Bernoulli was ahead of modern epidemiology

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The 300th anniversary year of Swiss mathematician Daniel Bernoulli's birth is an appropriate time to reveal that he was, by a long way, the first to express the proportion of susceptible individuals of an endemic infection in terms of the force of infection and life expectancy1.

His formula is valid for arbitrary age-dependent host mortality, in contrast to some current formulas which underestimate herd immunity (one minus the proportion of susceptible individuals), the vaccination threshold that has to be exceeded to eliminate an infection and the basic reproduction number (the inverse of the proportion of susceptible individuals)2.

Bernoulli's main objective was to calculate the adjusted life table if smallpox were to be eliminated as a cause of death. He clearly defined the two epidemiological parameters, which nowadays are called the force of infection λ (the annual rate of acquiring an infection) and the case fatality c (the proportion of infections resulting in death). If L is life expectancy, then the proportion of susceptible individuals u can be written as u = r/(λL), where r is the cumulative incidence (the proportion of a cohort that will be infected). As the proportion c of all infected individuals die, the proportion q of all deaths due to smallpox is q = cr.

Hence Bernoulli estimated the susceptible proportion using the expression u = q/(cλL) . From several large cities (especially London) which recorded cause-specific numbers of deaths, estimates of q were known to be about 1/13 = 7.7%. Bernoulli used Halley's life table for the city of Breslau and came up with the estimates λ = 1/8 per year and c = 1/8 = 12.5%. For Paris he assumed a life expectancy of 32 years which yields a proportion of susceptible individuals of 15% ( = 107,000/700,000), or a herd immunity of 85%.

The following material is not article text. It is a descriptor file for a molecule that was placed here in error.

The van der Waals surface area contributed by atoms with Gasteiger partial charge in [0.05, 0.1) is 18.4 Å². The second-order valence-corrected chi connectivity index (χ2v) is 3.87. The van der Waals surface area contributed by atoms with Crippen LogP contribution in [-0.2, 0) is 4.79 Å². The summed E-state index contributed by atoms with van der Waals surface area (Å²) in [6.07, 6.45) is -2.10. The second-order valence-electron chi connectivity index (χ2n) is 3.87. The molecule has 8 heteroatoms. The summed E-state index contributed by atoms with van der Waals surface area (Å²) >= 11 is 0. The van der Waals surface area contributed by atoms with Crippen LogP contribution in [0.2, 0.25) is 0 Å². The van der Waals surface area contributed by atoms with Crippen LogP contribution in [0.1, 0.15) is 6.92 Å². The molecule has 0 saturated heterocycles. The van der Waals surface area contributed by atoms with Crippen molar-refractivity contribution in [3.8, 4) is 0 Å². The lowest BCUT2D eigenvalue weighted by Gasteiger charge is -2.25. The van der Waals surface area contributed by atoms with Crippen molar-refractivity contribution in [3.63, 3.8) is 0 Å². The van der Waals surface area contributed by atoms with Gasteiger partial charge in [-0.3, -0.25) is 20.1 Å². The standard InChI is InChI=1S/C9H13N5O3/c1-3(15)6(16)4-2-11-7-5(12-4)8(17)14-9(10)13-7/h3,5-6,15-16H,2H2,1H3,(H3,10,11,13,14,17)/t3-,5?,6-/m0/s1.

If one assumes a constant death rate (an exponentially distributed survival time), then u = 1/(1 + λL) (ref. 3). This formula gives 80% as the estimate for herd immunity. The formula most frequently used today2 assumes a rectangular survival function in which all individuals live until a maximum age L. Then u ≈ 1/(λL) , which gives only 75% for herd immunity. We therefore suggest that it is more accurate to use the more general formula derived by Bernoulli.

Jean le Rond d'Alembert, who had been in conflict with Bernoulli over several issues previously, violated the unwritten rules of the day by publishing a critique of Bernoulli's approach in 1761 (ref. 4), five years before Bernoulli's essay eventually appeared in print. Bernoulli's motivation to add this formula in the final version (prepared in 1765) was explicitly to show the superiority of his 'exact' approach over the crude estimate of d'Alembert, according to whom the proportion of susceptible individuals was “much less than half”.

The reason why Bernoulli's important formula has escaped notice for so long may be its cryptic presentation: one has to recover it by substituting his numerical values with their general symbols. In formulating his laudable objectives, however, he is admirably clear: “I simply wish that, in a matter which so closely concerns the well-being of mankind, no decision shall be made without all the knowledge which a little analysis and calculation can provide.”


  1. 1

    Bernoulli, D. Mém. Math. Phys. Acad. R. Sci. Paris 1– 45 (1766); English translation by Bradley, L. in Smallpox Inoculation: An Eighteenth Century Mathematical Controversy (Adult Education Department, Nottingham, 1971).

  2. 2

    Anderson, R. M. & May, R. M. Infectious Diseases of Humans — Dynamics and Control (Oxford University Press, Oxford, 1991).

  3. 3

    Dietz, K. Stat. Meth. Med. Res. 2, 23–41 (1993).

  4. 4

    D'Alembert, J. Opuscules Mathématiques, t. II (Paris, David, 1761).

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